First of all, this is not your daddy's Phoenix Wright. Apollo, unfortunately (though only so far) is not anywhere near as interesting a character as Phoenix was. But never fear, because the lovable Nick makes plenty of appearances throughout the game (and you control him through his final trial as well).
Apollo Justice is an orphaned lawyer prodigy. At just 22 years of age, he's well on his way to a successful career in defense. Apollo works under the guiding hand of Kristoph Gavin, a famous defense attorney and a friend of former attorney Phoenix Wright. Our favorite spiky haired lawyer has been out of the business for about 7 years, when a fateful trial cost him his attorney's badge. He's been biding his time as a professional poker player for the Borscht Bowl Club, where he also (barely) plays piano, and his attorney's office has been turned into a talent agency. Maya and Pearl are (physically) absent (they're mentioned a couple of times), and have been replaced by 15 year old Trucy, Phoenix's adopted daughter and an aspiring magician. Everything goes topsy turvey when Phoenix is charged in the murder of a mysterious Borscht customer. He hires the young Apollo from Gavin's office to defend him.
Taking Edgeworth's place is young rock star Klavier Gavin, brother of Kristoph Gavin, a brand new prosecutor and lead singer of The Gavinners. In place of Gumshoe is forensics fanatic Ema Skye, who appeared in a bonus case in the US version of Phoenix Wright: Ace Attorney.
For those not familiar with the series, the Ace Attorney games are visual novel games for the DS (though the Phoenix Wright games are actually just DS ports of GBA games, and Apollo's game is the first originally made for the DS) in which you act out the part of a defense lawyer by gathering evidence and miraculously defending clients with piles of evidence against them. They're a lot of fun, if you don't mind all the reading. The stories are really great, and the characters are interesting, and that's why you play them. Don't expect any action, because the most you'll find is an occasional finger print analysis while you're digging around an area for evidence. The games utilize the touch screen with evidence gathering and forensics analysis, though most of the time you can just use the D-pad and buttons. You can also use the microphone to call out an "Objection!" if you so desire, or simply use a button if you want a quieter experience. There's not much animation either; it's mostly character expressions (which are still great), and a short "cinematic" event depicting the crime before each case begins. But the environments are nicely detailed, and everything is well drawn. They're simple games, in that respect, but you really have to use your brain to figure out your cases; the object is to catch the witness in a lie, and then present your evidence that proves your theory.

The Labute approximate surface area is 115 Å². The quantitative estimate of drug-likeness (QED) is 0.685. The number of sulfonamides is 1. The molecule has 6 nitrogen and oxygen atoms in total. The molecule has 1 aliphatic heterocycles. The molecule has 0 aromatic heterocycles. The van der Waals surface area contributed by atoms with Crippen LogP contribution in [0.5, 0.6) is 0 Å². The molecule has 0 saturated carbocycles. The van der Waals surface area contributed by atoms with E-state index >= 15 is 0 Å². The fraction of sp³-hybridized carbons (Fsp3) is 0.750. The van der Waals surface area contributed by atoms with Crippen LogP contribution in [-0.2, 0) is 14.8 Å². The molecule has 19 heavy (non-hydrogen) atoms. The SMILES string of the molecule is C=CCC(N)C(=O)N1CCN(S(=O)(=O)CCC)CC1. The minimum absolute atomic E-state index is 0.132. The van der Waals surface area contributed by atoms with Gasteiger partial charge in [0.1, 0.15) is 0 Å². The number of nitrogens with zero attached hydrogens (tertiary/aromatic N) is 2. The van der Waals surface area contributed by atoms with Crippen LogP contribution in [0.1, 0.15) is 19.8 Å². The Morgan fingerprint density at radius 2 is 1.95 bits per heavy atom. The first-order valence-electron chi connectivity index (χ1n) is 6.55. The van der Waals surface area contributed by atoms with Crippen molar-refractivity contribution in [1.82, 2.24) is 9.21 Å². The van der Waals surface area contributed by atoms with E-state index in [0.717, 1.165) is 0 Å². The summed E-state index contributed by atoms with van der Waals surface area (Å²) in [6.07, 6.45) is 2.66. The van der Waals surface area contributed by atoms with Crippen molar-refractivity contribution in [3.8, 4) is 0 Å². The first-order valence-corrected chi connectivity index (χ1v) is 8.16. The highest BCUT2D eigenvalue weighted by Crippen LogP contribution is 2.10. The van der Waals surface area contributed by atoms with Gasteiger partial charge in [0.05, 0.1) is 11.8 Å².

In Apollo Justice a new ability is added. You may remember from the last 2 Phoenix Wright games that Phoenix could use his Magatama to unlock Psyche-Locks from characters hiding secrets. Apollo has a bracelet that allows him to "perceive" the nervous habits of the people is questions in court. This allows you to zoom in on a witness and search them during sections of the testimony to locate a nervous tick (such as playing with a ring on their finger or swallowing when they are nervous or lying) and use it to force the person to tell the truth. Otherwise the game play is the same as the Phoenix Wright games, but that's why they're played to begin with. The use of forensics returns, including the addition of poison detecting spray, but it's used sparsely as before.
The game is good enough. The last case is pretty fantastic, although the way it's played out makes little sense. I don't want to give anything away, but you use Phoenix to do some past and present investigating into a couple of cases (including his final case seven years ago) to help out Apollo, but sometimes the way the information is used makes little sense (ie: you go back in time to ask someone who is dead a question about something you just learned). If you ignore that, it's fine, and it's great to watch all of the events come together. Unfortunately, I felt like they got rid of their payload all too soon, at least if they wish to make 2 more games like before. There are still some things to work with, but a lot of the secrets (which in the Phoenix games, regarding the Fey family, didn't come out until the end of the 3rd game) have already been solved, and I wish they had saved them for a later title. Because I do think there will be more Apollo Justice titles, as they left some things unsolved or unfinished regarding Apollo and Trucy; so there is stuff to continue on with.
If you liked the Phoenix Wright games, you'll like this one as well. It's all there - mysterious murders, creative cases, evidence hunting, brain wracking cross examinations, kooky characters, perfect mood music. Though be warned that Phoenix is not the same Nick he was before. A bad turn in court and 7 years of living in disgrace have made him a very different person. I don't like Trucy as much as I adored Maya and Pearl, but she has her own charms and I'm sure she'll grow on me. She's certainly adorable. And while Edgeworth will always have a place in my heart (and my wallet...I'm really excited about his game with Gumshoe they're working on), I must admit to falling a bit in love with the Gavin brothers as well. One of them has already proved pretty interesting, and I hope the other does as well.